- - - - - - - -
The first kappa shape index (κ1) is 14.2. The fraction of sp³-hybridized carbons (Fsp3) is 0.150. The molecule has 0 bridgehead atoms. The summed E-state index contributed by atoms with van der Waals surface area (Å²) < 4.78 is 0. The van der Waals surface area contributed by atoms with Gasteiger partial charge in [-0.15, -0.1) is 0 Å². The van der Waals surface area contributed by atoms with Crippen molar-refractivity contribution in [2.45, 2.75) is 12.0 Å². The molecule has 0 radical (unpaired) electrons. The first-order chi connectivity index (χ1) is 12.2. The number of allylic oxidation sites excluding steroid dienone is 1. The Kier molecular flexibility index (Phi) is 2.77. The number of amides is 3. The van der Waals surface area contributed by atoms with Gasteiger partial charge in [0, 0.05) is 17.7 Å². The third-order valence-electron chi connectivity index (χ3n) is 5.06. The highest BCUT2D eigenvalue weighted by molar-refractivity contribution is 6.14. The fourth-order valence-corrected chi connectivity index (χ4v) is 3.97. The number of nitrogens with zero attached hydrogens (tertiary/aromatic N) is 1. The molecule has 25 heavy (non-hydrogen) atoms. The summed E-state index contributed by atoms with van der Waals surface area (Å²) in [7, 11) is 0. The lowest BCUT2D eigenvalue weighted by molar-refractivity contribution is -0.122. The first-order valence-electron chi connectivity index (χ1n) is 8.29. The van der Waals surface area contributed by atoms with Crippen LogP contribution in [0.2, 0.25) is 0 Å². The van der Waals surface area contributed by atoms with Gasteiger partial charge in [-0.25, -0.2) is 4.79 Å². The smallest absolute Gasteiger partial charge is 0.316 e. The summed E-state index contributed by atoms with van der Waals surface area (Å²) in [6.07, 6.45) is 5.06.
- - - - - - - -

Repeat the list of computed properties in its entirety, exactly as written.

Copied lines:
The first kappa shape index (κ1) is 14.2. The fraction of sp³-hybridized carbons (Fsp3) is 0.150. The molecule has 0 bridgehead atoms. The summed E-state index contributed by atoms with van der Waals surface area (Å²) < 4.78 is 0. The van der Waals surface area contributed by atoms with Gasteiger partial charge in [-0.15, -0.1) is 0 Å². The van der Waals surface area contributed by atoms with Crippen molar-refractivity contribution in [2.45, 2.75) is 12.0 Å². The molecule has 0 radical (unpaired) electrons. The first-order chi connectivity index (χ1) is 12.2. The number of allylic oxidation sites excluding steroid dienone is 1. The Kier molecular flexibility index (Phi) is 2.77. The number of amides is 3. The van der Waals surface area contributed by atoms with Gasteiger partial charge in [0, 0.05) is 17.7 Å². The third-order valence-electron chi connectivity index (χ3n) is 5.06. The highest BCUT2D eigenvalue weighted by molar-refractivity contribution is 6.14. The fourth-order valence-corrected chi connectivity index (χ4v) is 3.97. The number of nitrogens with zero attached hydrogens (tertiary/aromatic N) is 1. The molecule has 25 heavy (non-hydrogen) atoms. The summed E-state index contributed by atoms with van der Waals surface area (Å²) in [7, 11) is 0. The lowest BCUT2D eigenvalue weighted by molar-refractivity contribution is -0.122. The first-order valence-electron chi connectivity index (χ1n) is 8.29. The van der Waals surface area contributed by atoms with Crippen LogP contribution in [0.2, 0.25) is 0 Å². The van der Waals surface area contributed by atoms with Gasteiger partial charge in [-0.25, -0.2) is 4.79 Å². The smallest absolute Gasteiger partial charge is 0.316 e. The summed E-state index contributed by atoms with van der Waals surface area (Å²) in [6.07, 6.45) is 5.06.